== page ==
The Dutch affinity with defined benefit schemes has limited the take-up of defined contribution, writes Nina Röhrbein. Could the PPI vehicle change this?

Defined contribution (DC) schemes made up 5% of the Dutch pensions market in 2008, according to the Dutch Central Bank. The latest statistics show that fell to 4.6% in 2011.
As DC pension products from insurance companies are not included in those figures, they are slightly misleading, but there is no denying that the majority of Dutch employees - 87% - participate in a defined benefit (DB) scheme, compared with only 13% that belong to a DC scheme.

However, the rise in the volume of DC contributions (premiums) from 1% in 2008 to 1.3% in 2011 signals the advance of DC, as DB schemes close and hybrid schemes are lowering their DB threshold.

"The Dutch DC market is growing, albeit at a slow pace," says Pieter Kiveron, managing director of the Holland Financial Centre for Retirement Management. "The market is, to a large extent, regulated by collective labour agreements, which is why there is not much room to manoeuvre through mandatory participation. The unions dislike DC, particularly individual DC, although the collective DC market now boasts about 30 schemes. Employers, on the other hand, fancy DC because, according to international accounting standards, these schemes cause less volatility on the sponsor's profit-and-loss account."

The slow growth in the DC market is largely attributed to the country's affinity with the solidarity and security of DB schemes. But with corporates such as Shell and Rabobank switching to DC, others will follow, especially since running costs of pension schemes have been increasing to around 17% of an employer's overall budget over recent years.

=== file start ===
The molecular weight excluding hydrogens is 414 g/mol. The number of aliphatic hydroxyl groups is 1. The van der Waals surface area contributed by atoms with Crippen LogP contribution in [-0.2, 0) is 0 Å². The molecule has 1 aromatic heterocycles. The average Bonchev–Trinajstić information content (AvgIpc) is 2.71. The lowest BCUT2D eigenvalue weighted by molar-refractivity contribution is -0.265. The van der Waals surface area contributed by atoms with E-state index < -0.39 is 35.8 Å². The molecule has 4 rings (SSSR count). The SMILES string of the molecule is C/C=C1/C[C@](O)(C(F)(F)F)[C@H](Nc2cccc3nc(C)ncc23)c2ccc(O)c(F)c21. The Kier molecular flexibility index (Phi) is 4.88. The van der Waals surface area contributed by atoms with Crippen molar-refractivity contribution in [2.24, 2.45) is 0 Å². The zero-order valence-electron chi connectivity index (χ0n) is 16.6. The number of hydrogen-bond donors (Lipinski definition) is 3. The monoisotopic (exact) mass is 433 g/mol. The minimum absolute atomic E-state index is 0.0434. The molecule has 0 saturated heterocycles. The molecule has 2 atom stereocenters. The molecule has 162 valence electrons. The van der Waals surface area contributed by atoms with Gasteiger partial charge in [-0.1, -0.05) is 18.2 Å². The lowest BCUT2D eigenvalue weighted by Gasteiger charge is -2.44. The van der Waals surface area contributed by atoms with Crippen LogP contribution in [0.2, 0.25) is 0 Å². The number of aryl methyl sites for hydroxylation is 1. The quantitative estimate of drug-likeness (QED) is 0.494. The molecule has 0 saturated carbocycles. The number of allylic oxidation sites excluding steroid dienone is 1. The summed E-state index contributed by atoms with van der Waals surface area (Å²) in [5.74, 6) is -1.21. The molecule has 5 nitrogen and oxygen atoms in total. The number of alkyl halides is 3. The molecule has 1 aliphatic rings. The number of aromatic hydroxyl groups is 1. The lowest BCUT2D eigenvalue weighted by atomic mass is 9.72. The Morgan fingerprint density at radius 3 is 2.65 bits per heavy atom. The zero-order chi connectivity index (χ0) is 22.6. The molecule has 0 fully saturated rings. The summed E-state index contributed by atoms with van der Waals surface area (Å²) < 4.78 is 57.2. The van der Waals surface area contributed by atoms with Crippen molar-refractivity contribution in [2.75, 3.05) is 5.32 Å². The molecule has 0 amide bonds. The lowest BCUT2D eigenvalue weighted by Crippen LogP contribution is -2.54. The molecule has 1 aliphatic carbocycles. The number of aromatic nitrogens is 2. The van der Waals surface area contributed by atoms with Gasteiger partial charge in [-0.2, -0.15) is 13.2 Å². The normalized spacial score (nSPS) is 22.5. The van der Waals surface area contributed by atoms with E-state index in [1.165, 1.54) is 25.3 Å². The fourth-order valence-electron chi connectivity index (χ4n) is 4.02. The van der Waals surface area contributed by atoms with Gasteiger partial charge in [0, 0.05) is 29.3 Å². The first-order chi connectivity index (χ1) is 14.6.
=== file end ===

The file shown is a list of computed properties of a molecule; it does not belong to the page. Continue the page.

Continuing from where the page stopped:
"But the money from industry-wide schemes is unlikely to shift to DC, as industry-wide funds are not accounted for in the balance sheets of the participating employers," says Tim Burggraaf, principal at Mercer in the Netherlands.

Another obstacle to the advance of DC is the rigidity of the Dutch pensions legislation. "Once participants reach retirement age, they have to buy a lifelong annuity with their accumulated capital," says Kiveron. "This means locking in their entire pension capital and the yields on their DC investments for the rest of their lives with one provider. Other countries have more liberty in deciding when to buy longevity and participants are able to withdraw from their capital in the meantime. If you take into consideration the key characteristics of the Dutch system - mandatory participation, collective organisation and solidarity over the generations, it is always leaning more towards collective DC or defined-ambition plans."

In January 2011, the government created a third alternative to DC pension funds and insurance products - the Premium Pension Institution (PPI).

Three parties were initially granted a permit for PPIs - asset manager Robeco as well as pension providers BeFrank and Brand New Day. Over the past couple of months the number has almost tripled, as insurance companies and asset managers launched their own PPIs to create a total of eight providers.

"PPIs could be one of the accelerators of the DC market because they are considered cheaper and more transparent," says Burggraaf. "Employers have come to the conclusion that having DB and DC in one fund is a bad idea because ring-fencing is not allowed in the Netherlands. This leads to cross-subsidising between the DC and DB members or, more precisely, DC members subsidising DB benefits. PPIs could be the alternative."

PPIs target mainly companies that do not have access to industry-wide pension plans and in the past were only able to access insurance solutions.